Marie writes: “My experience at Marshall these past two summers are absolutely invaluable. I have been able to take the knowledge I have gained in my Ashland classes and apply them in a research setting. I am now more comfortable in lab and I think that comes from being able to see that mistakes are made by everyone and what matters is how you deal with them. I was also able to write and put together my own poster and present it at the West Virginia Summer Research Symposium. Along with that, I got to take my work from last summer and present it at the Ohio Branch American Society of Microbiology meeting with Dr. Greene. An internship is a great way to gain experience in all aspects that come with research and I would recommend that every undergraduate student participate in one! I never thought I would get the opportunity to go somewhere like Marshall but that just goes to show you really never know what will happen until you apply!"

Big Ten+ Graduate School Expo

If you are considering going to graduate school, but not sure exactly what you want to do, this is a good event to consider. The Big Ten+ Graduate School Expo will be held at Purdue University on September 25-26, 2011. A number of AU grads have pursued graduate study at Big Ten schools, including recent grads David Wilcox, Tricia Matz and Daphne Guinn among many others.

Students will:
Get an inside look at graduate school and the application process
Receive advice about funding opportunities
Network with representatives from more than 50 of the nation’s top graduate institutions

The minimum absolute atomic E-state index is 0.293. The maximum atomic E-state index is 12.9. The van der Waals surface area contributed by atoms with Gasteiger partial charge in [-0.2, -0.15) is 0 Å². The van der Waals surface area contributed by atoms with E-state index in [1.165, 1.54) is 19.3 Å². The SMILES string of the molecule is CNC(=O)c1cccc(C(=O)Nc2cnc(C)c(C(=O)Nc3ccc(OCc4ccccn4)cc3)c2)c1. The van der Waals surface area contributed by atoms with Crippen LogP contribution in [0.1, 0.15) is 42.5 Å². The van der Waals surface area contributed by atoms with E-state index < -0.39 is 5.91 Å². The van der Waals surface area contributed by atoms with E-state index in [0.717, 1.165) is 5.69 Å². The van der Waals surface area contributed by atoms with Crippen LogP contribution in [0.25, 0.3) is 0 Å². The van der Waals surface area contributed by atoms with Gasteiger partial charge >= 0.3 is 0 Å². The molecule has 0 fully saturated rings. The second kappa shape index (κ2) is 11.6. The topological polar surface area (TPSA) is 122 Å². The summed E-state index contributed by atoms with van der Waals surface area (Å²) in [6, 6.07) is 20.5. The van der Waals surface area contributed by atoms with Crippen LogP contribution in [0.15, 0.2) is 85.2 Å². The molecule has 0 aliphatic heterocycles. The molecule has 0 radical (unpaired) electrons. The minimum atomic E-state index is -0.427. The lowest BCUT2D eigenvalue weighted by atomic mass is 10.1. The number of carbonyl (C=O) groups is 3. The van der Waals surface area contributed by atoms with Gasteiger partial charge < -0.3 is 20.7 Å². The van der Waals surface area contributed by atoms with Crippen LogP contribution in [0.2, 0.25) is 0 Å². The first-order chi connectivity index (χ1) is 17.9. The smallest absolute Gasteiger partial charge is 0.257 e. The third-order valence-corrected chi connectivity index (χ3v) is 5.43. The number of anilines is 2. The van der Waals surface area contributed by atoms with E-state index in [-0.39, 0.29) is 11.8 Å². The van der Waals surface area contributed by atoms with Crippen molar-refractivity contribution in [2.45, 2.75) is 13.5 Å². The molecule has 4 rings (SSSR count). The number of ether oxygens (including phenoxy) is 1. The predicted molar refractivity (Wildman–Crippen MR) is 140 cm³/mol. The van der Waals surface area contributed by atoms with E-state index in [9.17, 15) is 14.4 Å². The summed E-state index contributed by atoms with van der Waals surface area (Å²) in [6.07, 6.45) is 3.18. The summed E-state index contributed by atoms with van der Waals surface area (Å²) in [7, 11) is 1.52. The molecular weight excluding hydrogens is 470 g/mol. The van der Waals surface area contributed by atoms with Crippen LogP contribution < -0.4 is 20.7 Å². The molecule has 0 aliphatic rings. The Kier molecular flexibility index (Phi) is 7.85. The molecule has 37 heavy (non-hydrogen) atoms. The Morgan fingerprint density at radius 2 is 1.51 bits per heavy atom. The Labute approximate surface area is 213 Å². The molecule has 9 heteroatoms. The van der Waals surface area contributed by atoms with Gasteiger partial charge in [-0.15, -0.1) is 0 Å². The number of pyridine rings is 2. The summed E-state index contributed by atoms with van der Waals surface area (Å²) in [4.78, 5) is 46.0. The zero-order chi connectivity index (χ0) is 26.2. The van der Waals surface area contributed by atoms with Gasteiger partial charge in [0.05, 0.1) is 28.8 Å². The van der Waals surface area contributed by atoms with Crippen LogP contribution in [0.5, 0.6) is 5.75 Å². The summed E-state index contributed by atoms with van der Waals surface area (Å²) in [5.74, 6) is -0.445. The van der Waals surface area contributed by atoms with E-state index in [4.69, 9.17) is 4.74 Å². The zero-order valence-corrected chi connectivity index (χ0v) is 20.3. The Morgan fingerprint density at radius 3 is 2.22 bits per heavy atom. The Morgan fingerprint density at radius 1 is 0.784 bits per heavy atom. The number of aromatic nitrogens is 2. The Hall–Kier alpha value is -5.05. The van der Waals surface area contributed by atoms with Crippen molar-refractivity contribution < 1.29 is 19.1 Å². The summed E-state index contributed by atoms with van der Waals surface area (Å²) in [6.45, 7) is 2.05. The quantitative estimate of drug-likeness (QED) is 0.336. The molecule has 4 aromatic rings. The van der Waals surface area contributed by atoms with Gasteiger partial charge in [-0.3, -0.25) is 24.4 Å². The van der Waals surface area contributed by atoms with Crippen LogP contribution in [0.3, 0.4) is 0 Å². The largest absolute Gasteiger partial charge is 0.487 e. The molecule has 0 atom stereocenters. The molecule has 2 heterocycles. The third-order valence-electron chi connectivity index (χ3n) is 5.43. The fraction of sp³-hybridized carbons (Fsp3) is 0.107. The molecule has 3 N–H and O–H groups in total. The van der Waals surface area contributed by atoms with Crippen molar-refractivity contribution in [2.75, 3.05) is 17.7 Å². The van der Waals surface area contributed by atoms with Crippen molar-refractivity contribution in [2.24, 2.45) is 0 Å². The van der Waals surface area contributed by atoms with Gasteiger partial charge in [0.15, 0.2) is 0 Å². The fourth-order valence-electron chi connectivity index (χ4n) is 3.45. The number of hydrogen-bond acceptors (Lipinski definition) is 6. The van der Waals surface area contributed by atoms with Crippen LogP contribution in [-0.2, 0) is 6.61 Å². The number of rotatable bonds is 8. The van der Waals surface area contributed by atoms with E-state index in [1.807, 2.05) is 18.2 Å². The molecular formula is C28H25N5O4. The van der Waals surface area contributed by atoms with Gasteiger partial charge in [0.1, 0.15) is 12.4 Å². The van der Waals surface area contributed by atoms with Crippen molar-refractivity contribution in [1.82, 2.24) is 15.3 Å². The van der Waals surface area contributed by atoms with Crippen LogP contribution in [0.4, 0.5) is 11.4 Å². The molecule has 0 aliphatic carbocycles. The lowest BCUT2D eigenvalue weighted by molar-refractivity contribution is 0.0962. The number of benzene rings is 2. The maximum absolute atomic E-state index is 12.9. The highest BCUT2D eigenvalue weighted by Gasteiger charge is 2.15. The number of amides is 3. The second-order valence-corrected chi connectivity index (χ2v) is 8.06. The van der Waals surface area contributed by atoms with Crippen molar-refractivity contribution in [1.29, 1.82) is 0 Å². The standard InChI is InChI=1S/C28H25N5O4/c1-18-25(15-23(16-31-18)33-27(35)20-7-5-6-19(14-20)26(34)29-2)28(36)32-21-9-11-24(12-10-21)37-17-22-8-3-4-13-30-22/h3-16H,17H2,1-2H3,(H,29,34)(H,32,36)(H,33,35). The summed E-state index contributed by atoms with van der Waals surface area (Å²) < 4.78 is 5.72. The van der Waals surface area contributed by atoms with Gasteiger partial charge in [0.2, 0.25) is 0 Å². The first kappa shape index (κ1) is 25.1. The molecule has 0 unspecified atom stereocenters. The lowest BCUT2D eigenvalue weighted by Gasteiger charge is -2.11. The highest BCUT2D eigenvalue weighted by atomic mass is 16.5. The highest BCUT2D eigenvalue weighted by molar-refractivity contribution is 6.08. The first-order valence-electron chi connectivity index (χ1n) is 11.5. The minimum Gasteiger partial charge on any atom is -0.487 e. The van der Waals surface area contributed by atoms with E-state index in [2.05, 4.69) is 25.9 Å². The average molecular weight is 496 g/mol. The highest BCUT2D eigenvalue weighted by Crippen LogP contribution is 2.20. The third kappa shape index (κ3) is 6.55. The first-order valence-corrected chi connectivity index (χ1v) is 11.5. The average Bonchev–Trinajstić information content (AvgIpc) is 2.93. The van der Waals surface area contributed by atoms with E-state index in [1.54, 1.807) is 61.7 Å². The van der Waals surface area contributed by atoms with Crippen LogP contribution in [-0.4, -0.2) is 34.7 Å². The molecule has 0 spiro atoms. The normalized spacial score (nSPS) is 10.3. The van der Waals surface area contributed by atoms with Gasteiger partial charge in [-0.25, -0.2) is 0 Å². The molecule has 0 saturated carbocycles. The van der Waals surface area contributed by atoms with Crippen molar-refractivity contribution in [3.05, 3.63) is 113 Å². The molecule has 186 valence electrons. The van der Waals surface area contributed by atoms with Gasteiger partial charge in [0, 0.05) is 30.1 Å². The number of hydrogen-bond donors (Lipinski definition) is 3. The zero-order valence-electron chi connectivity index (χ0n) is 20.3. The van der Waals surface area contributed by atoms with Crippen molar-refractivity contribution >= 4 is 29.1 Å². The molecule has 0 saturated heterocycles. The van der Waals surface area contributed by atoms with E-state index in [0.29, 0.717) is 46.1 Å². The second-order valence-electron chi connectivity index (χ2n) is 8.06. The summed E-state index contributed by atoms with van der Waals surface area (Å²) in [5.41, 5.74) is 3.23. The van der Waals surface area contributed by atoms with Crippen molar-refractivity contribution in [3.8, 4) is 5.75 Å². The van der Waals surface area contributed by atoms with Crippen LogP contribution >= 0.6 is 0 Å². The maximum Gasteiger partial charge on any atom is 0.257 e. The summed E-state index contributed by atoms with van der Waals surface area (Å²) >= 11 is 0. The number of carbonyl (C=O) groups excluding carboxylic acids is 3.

Attend a premier graduate school fair

This two day mini-conference is especially designed for students interested in graduate education in:
Other science-related disciplines.

The Big Ten+ Graduate School Expo awarded more than $30,000 in travel scholarships last year. All students, including women and members of underrepresented groups, are encouraged to attend. Visit www.purdue.edu/gradexpo for more information and to register. The deadline to apply for a travel scholarship is September 7!

Saturday, September 3, 2011

Polymer Research continues at AU

During a Spring 2011 study leave and throughout the summer 2011, Dr. Perry Corbin, Associate Professor of Chemistry, continued a collaborative research project with students that is sponsored by a grant from the National Science Foundation. Dr. Corbin and his students recent research efforts have focused on the synthesis and thermal characterization of four-, six-, and eight- calixarene- and resorcinarene-core star polylactides, as well as the synthesis and characterization of star block copolymers that self-organize into micelles in solution. The polymers being prepared have the potential for use in a variety of biomaterials applications. A manuscript describing recent work is currently under preparation. Three students carried out research with Dr. Corbin over the summer: Anna Falls, a sophomore biochemistry major from Mansfield, Christina Herbst, a junior biochemistry major from Avon Lake, and Mei Li, a senior chemistry major from Shanghai, China.